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Candida krusei form mycelia along agar surfaces towards each other and other Candida species.

Fleischmann, Jacob; Broeckling, Corey D; Lyons, Sarah.
BMC Microbiol; 17(1): 60, 2017 03 11.
Artigo em Inglês | MEDLINE | ID: mdl-28284180


Candida krusei has been known to exhibit communal interactions such as pellicle formation and crawling out of nutritional broth. We noticed another possible interaction on agar surfaces, where C. krusei yeast cells formed mycelia along agar surfaces toward each other. We report here the results of experiments to study this interaction.


When C.krusei yeast cells are plated in parallel streaks, they form mycelia along agar surfaces toward other yeasts. They also detect the presence of Candida albicans and Candida glabrata across agar surfaces, while the latter two react neither to their own kind, nor to C. krusei. Secreted molecule(s) are likely involved as C.krusei does not react to heat killed C. krusei. Timing and rate of mycelia formation across distances suggests that mycelia start forming when a secreted molecule(s) on agar surface reaches a certain concentration. We detected farnesol, tyrosol and tryptophol molecules that may be involved with mycelial formation, on the agar surfaces between yeast streaks. Unexpectedly the amounts detected between streaks were significantly higher than would have expected from additive amounts of two streaks. All three Candida species secreted these molecules. When tested on agar surface however, none of these molecules individually or combined induced mycelia formation by C. krusei.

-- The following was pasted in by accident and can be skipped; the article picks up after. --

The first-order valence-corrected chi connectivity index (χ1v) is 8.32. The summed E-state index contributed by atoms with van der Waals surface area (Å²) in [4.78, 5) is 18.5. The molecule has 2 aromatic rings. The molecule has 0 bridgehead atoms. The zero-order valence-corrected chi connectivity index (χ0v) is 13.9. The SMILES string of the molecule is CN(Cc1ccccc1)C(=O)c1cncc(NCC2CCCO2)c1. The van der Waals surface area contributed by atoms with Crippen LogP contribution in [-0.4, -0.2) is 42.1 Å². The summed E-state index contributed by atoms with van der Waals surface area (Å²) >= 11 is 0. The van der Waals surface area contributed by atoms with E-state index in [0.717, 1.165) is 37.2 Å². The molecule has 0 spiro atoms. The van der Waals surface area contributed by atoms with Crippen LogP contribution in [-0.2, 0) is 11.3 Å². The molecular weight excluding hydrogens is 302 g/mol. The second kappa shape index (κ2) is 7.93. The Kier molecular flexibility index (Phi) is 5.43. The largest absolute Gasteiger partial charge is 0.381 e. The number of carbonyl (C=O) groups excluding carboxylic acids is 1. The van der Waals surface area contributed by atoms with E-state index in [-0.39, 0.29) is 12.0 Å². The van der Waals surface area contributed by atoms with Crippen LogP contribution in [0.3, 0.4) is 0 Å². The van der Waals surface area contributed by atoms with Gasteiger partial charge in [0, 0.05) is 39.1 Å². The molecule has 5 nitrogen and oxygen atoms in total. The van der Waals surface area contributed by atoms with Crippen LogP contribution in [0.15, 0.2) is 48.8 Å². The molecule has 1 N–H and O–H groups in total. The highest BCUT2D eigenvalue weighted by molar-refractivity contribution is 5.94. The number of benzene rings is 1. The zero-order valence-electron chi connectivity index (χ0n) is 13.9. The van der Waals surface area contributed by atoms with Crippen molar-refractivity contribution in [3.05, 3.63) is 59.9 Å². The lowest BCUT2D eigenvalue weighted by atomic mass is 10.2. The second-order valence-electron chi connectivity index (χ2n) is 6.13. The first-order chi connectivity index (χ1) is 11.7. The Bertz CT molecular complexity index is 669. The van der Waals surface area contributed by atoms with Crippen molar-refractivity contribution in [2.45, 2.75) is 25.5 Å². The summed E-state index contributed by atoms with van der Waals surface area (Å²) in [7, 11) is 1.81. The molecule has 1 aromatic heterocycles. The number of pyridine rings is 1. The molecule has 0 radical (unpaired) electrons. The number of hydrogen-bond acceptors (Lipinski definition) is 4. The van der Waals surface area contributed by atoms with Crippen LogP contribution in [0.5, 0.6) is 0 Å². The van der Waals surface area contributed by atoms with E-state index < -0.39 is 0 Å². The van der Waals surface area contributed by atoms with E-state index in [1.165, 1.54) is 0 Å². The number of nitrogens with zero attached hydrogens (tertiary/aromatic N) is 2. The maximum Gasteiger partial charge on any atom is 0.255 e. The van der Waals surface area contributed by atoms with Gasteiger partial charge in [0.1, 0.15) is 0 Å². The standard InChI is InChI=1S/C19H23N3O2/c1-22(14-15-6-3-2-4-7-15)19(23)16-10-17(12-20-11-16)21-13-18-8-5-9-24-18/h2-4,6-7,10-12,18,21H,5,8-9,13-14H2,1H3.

Our data confirms another communal interaction by C. krusei, manifested by formation of mycelia by yeast cells toward their own kind and other yeasts on agar surfaces. We detected secretion of farnesol, tyrosol and tryptophol by C. krusei but none of these molecules induced this activity on agar surface making it unlikely that they are the ones utilized by this yeast for this activity.
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